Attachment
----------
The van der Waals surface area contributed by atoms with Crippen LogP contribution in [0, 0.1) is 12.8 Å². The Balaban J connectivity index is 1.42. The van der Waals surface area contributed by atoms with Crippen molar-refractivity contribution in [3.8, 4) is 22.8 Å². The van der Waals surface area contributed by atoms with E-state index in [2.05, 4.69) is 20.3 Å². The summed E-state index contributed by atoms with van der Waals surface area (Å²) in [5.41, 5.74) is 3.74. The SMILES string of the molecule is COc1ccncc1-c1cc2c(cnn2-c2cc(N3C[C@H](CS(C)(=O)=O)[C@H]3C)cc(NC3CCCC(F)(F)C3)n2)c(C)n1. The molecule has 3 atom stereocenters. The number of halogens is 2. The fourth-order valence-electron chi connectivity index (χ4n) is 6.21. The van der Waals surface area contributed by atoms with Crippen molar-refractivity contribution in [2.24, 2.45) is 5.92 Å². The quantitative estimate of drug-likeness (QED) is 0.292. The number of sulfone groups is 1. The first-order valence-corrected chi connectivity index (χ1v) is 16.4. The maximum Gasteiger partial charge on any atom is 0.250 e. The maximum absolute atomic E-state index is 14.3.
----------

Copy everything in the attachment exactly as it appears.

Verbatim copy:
The van der Waals surface area contributed by atoms with Crippen LogP contribution in [0, 0.1) is 12.8 Å². The Balaban J connectivity index is 1.42. The van der Waals surface area contributed by atoms with Crippen molar-refractivity contribution in [3.8, 4) is 22.8 Å². The van der Waals surface area contributed by atoms with E-state index in [2.05, 4.69) is 20.3 Å². The summed E-state index contributed by atoms with van der Waals surface area (Å²) in [5.41, 5.74) is 3.74. The SMILES string of the molecule is COc1ccncc1-c1cc2c(cnn2-c2cc(N3C[C@H](CS(C)(=O)=O)[C@H]3C)cc(NC3CCCC(F)(F)C3)n2)c(C)n1. The molecule has 3 atom stereocenters. The number of halogens is 2. The fourth-order valence-electron chi connectivity index (χ4n) is 6.21. The van der Waals surface area contributed by atoms with Crippen molar-refractivity contribution in [2.24, 2.45) is 5.92 Å². The quantitative estimate of drug-likeness (QED) is 0.292. The number of sulfone groups is 1. The first-order valence-corrected chi connectivity index (χ1v) is 16.4. The maximum Gasteiger partial charge on any atom is 0.250 e. The maximum absolute atomic E-state index is 14.3.